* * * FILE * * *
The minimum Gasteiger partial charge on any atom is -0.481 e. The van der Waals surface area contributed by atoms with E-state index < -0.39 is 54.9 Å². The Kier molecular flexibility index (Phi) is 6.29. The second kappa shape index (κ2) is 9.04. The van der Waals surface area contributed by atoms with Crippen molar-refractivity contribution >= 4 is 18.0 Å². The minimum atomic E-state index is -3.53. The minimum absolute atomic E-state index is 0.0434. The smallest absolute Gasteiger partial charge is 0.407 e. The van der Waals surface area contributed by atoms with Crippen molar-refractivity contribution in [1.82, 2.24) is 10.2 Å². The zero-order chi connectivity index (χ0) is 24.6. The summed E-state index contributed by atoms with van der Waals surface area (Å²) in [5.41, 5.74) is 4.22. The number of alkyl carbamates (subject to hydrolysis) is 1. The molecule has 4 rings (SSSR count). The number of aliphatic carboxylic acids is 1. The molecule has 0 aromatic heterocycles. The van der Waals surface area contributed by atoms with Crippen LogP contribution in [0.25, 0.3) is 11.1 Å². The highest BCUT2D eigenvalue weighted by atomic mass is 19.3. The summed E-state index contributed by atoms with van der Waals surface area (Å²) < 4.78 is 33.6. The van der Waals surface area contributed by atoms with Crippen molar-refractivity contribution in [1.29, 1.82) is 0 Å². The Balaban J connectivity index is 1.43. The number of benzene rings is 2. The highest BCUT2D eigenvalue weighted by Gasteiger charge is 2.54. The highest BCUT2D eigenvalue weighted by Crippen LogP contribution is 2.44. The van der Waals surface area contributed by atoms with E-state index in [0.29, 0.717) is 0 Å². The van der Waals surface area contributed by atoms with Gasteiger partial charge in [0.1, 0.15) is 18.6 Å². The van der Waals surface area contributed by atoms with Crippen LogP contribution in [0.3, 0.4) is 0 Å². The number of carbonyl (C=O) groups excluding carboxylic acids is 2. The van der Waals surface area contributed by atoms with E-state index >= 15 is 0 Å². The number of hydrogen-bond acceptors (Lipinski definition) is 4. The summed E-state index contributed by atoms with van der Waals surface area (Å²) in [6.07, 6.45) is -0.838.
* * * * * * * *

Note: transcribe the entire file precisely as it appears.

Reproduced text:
The minimum Gasteiger partial charge on any atom is -0.481 e. The van der Waals surface area contributed by atoms with E-state index < -0.39 is 54.9 Å². The Kier molecular flexibility index (Phi) is 6.29. The second kappa shape index (κ2) is 9.04. The van der Waals surface area contributed by atoms with Crippen molar-refractivity contribution >= 4 is 18.0 Å². The minimum atomic E-state index is -3.53. The minimum absolute atomic E-state index is 0.0434. The smallest absolute Gasteiger partial charge is 0.407 e. The van der Waals surface area contributed by atoms with Crippen molar-refractivity contribution in [1.82, 2.24) is 10.2 Å². The zero-order chi connectivity index (χ0) is 24.6. The summed E-state index contributed by atoms with van der Waals surface area (Å²) in [5.41, 5.74) is 4.22. The number of alkyl carbamates (subject to hydrolysis) is 1. The molecule has 4 rings (SSSR count). The number of aliphatic carboxylic acids is 1. The molecule has 0 aromatic heterocycles. The van der Waals surface area contributed by atoms with Crippen LogP contribution in [0.25, 0.3) is 11.1 Å². The highest BCUT2D eigenvalue weighted by atomic mass is 19.3. The summed E-state index contributed by atoms with van der Waals surface area (Å²) < 4.78 is 33.6. The van der Waals surface area contributed by atoms with Crippen molar-refractivity contribution in [1.29, 1.82) is 0 Å². The Balaban J connectivity index is 1.43. The number of benzene rings is 2. The highest BCUT2D eigenvalue weighted by Gasteiger charge is 2.54. The highest BCUT2D eigenvalue weighted by Crippen LogP contribution is 2.44. The van der Waals surface area contributed by atoms with E-state index in [0.29, 0.717) is 0 Å². The van der Waals surface area contributed by atoms with Gasteiger partial charge in [0.1, 0.15) is 18.6 Å². The van der Waals surface area contributed by atoms with Crippen LogP contribution in [0.3, 0.4) is 0 Å². The number of carbonyl (C=O) groups excluding carboxylic acids is 2. The van der Waals surface area contributed by atoms with E-state index >= 15 is 0 Å². The number of hydrogen-bond acceptors (Lipinski definition) is 4. The summed E-state index contributed by atoms with van der Waals surface area (Å²) in [6.07, 6.45) is -0.838.